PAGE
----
Tuesday, July 2, 2013

The Road to Death Strewn Slope: Part Seven

The seventh of a nine-part series about the journey of Benjamin Franklin Heald and Llewellyn Heald to Gettysburg with the Twentieth Maine Regiment, June 29-July 2, 1863.

The two hundred and fifty Alabamians scrambled up the slope, straight into the muzzles of more than a hundred rifles. The volley tore into the ranks of the appalled rebels, who were brought up short and hastily sought cover. When the southerners at last regrouped and returned fire, the Maine men were grateful that they were on a height, shielded by rocks and trees. Ramming a cartridge down the muzzle of his musket, Frank saw blood running down his hand into his coat sleeve. Nearby, Lew gasped, his thigh hit hard as if by some unseen force and he staggered backward, his left leg collapsing under him. To his front, Lew dimly sensed that the men of his company were running away from him, down the slope. He heard the metallic clang of fixed bayonets and now wild yelling as they went. He lay back, gazing up at the clouds of smoke drifting among the leaves of the trees, tinged with a golden hue in the early evening light. Some time later he heard his name, indistinct and far away. He turned toward the sound. Kneeling down on the ground beside him was Frank, the sweat pouring down his powder blackened face.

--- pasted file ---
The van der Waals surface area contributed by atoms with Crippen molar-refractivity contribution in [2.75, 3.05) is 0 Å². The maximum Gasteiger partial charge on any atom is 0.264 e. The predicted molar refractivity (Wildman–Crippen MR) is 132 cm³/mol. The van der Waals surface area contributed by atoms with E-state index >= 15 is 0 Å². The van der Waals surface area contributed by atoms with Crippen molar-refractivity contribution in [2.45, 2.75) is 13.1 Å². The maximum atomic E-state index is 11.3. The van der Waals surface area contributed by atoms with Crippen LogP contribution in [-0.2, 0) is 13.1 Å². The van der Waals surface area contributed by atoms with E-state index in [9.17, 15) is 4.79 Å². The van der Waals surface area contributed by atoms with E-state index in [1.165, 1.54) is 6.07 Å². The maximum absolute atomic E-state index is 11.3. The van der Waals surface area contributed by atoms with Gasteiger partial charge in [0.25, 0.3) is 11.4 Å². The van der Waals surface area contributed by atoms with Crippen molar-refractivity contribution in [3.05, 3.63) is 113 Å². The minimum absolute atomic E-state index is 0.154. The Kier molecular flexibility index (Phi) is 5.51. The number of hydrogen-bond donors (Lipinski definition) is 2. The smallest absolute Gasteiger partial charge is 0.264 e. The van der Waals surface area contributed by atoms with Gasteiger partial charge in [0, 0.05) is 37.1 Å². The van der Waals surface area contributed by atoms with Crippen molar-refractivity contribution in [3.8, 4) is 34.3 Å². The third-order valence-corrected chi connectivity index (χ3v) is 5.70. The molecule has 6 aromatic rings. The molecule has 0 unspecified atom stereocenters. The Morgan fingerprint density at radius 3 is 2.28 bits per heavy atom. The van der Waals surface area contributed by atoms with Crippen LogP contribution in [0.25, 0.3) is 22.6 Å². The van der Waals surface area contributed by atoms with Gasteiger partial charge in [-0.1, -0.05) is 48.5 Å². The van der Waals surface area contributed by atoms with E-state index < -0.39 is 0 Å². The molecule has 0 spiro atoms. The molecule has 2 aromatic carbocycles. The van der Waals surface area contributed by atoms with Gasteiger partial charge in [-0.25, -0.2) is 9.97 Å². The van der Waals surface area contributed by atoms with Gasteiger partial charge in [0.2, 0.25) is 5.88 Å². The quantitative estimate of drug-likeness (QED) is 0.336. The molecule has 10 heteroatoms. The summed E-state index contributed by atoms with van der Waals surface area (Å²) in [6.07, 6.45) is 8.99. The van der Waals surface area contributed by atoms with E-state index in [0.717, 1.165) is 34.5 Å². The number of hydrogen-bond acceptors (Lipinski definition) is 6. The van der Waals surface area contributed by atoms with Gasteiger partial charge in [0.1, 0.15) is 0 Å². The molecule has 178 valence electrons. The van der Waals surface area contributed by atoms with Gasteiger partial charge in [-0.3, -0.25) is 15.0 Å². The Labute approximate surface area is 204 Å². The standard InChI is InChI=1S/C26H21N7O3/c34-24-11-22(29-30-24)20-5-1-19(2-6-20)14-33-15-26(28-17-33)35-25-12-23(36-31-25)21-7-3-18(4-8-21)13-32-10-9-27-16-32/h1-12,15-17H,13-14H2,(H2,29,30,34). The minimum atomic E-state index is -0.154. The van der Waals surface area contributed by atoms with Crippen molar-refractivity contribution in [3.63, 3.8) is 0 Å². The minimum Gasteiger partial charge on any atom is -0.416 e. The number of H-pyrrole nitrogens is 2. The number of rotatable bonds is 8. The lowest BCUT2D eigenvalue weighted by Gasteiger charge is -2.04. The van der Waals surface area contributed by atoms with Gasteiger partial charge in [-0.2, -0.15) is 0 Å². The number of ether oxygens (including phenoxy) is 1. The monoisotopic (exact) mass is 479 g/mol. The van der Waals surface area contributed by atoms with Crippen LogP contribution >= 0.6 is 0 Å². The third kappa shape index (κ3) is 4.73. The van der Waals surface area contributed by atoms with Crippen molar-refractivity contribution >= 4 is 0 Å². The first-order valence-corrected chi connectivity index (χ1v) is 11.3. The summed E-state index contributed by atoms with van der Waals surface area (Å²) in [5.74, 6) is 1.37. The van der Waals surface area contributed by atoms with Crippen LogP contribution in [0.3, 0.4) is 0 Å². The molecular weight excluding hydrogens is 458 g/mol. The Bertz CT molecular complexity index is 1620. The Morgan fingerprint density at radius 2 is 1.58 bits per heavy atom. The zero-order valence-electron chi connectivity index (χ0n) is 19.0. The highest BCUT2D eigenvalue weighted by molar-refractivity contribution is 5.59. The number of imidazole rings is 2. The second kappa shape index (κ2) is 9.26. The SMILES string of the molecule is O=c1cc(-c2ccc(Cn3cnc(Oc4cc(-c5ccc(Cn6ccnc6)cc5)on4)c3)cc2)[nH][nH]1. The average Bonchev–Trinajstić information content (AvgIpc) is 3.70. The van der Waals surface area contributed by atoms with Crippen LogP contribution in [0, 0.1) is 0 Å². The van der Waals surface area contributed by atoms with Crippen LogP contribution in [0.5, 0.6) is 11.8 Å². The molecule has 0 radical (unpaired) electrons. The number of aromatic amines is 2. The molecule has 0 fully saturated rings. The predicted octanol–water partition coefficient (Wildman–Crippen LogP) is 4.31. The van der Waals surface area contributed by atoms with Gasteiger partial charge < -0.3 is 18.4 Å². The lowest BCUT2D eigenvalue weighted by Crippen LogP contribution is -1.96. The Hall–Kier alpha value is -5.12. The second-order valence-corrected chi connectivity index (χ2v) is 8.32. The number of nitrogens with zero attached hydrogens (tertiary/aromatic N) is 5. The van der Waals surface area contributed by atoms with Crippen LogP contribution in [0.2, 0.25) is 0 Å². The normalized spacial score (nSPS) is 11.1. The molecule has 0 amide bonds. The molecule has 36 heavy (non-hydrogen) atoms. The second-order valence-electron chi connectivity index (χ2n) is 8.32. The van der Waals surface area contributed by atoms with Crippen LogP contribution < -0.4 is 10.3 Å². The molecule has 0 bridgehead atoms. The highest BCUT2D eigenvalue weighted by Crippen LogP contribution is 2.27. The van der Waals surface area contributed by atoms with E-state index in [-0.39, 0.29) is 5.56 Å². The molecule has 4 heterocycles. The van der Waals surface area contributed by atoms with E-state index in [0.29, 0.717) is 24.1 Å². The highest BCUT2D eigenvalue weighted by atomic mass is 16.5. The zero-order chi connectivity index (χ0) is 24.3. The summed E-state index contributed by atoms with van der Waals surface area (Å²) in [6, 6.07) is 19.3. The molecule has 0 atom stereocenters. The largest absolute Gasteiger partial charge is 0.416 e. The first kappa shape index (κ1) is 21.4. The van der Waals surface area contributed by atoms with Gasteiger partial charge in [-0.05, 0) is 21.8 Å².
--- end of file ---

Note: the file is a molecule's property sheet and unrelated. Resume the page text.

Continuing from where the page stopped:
No comments: